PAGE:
"Older doctors are six times more likely to 'pose a risk to patients'," reports The Independent. The news is based on a new study led by the former chief medical officer, Professor Sir Liam Donaldson. It looked at how often doctors were referred to the National Clinical Assessment Service (NCAS) in the UK, and whether there were any common features of the doctors who were referred.
Doctors are referred to the NCAS if there are concerns about their performance. These concerns can include difficulties in how they manage patients, such as poor record keeping or treatment decisions, safety issues, misconduct, behaviour issues, health problems, and personal circumstances.
Over an 11-year period, 6,179 doctors were referred to NCAS (5 per 1,000 doctors per year). Of these:
Further research is needed to determine why there are performance concerns in certain groups of doctors and how best to address these to reduce the risk of harm to patients.
The study was carried out by researchers from Imperial College London and the National Clinical Assessment Service (NCAS), and was conducted as part of the research activities of the Institute of Global Health Innovation, Imperial College London.
It was published in the peer-reviewed journal BMJ Quality and Safety.
The results of the study were well covered by The Independent.
This was an observational study providing an analysis of data collected by NCAS. It aimed to describe how often doctors are referred because of performance-related concerns, and to see if there were common features of the doctors referred.
This sort of study is good for describing the trends and differences between subgroups within the data. It is not intended to explain why these differences might be occurring.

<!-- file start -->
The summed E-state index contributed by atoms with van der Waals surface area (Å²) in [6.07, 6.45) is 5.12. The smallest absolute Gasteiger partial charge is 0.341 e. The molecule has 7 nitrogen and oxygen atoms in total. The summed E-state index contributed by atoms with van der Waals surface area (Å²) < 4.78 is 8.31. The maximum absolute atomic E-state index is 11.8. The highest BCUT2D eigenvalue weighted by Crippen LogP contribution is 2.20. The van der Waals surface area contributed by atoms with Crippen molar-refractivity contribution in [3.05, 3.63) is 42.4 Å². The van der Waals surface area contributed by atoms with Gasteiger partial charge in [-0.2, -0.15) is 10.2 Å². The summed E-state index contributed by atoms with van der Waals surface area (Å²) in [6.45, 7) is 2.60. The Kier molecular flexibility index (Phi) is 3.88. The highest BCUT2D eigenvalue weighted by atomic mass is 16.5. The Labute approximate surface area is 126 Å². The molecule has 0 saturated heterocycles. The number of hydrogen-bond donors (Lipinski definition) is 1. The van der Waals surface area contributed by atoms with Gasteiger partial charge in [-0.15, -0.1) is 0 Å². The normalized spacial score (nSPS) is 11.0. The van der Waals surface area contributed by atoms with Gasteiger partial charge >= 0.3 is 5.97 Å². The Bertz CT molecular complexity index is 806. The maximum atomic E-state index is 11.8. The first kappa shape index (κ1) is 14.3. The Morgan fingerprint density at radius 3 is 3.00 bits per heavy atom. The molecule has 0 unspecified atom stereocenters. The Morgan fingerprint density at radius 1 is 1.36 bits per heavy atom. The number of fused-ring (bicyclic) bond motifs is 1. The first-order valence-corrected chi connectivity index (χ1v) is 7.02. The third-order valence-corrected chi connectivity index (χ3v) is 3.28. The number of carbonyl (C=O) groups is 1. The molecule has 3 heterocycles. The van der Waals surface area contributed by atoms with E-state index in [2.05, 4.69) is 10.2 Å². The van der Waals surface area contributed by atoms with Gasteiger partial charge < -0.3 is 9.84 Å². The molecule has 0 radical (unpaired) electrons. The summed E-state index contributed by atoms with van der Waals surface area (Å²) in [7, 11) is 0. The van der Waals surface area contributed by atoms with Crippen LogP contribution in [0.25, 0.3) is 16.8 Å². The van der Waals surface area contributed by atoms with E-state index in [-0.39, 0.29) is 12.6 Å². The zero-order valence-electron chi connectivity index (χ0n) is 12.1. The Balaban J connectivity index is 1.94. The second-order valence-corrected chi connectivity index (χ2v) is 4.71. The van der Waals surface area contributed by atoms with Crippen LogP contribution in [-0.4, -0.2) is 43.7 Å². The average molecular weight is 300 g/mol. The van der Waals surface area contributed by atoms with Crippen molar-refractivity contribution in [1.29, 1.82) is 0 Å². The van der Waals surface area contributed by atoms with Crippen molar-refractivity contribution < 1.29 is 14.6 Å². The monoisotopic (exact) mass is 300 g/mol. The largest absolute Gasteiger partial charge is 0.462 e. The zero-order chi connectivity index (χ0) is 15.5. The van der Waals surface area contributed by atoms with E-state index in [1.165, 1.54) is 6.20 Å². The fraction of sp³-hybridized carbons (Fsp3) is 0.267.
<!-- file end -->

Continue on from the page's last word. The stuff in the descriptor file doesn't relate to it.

The researchers examined data collected by NCAS on the referral of 6,179 doctors between April 2001 and March 2012.
NCAS is a national body that assesses doctors' clinical performance. It was created initially as the National Clinical Assessment Authority following recommendations made in two reports by the chief medical officer for England.
Doctors who feel they are in difficulty can self-refer, or referrals can be made from any healthcare organisation in the NHS.
NCAS gives advice on how to handle the initial situation, such as a patient complaint. If serious enough, NCAS then carries out a full assessment of the doctor to identify options for resolution of the problems encountered.
The service began to operate in England in 2001, in Wales in 2003, in Northern Ireland in 2005, and in Scotland in 2008.
The researchers found that:
The researchers concluded that, "The UK holds a consistently collected national dataset on performance concerns about doctors. This allows risk groups to be identified so that preventative action and early intervention can be targeted most effectively to reduce harm to patients".
This study analysed data collected by NCAS in the UK from doctors referred because of performance-related concerns.
The results of this study could be used to allow risk groups of doctors to be identified so that poor performance can be targeted, minimising the risk of harm to patients. However, further research is required to determine why there are performance concerns in certain groups of doctors and how best to address these.
For example, it was found that doctors in the late stages of their career (aged 55 years or older) were almost six times as likely to be referred compared with doctors early in their career (under 35 years old). Although it could be that older doctors are less likely to keep up with best clinical practice, it could also be that older, more senior doctors see a greater volume of, or more difficult, cases.
It is also important to note that while doctors from specialties such as obstetrics and gynaecology were more likely to be referred, this is likely to be at least partly explained by the fact that this specialty is known to be "high risk".
In any case, the authors go on to say that, "These data underline the need for regular revalidation of doctors; a step which the UK has now taken".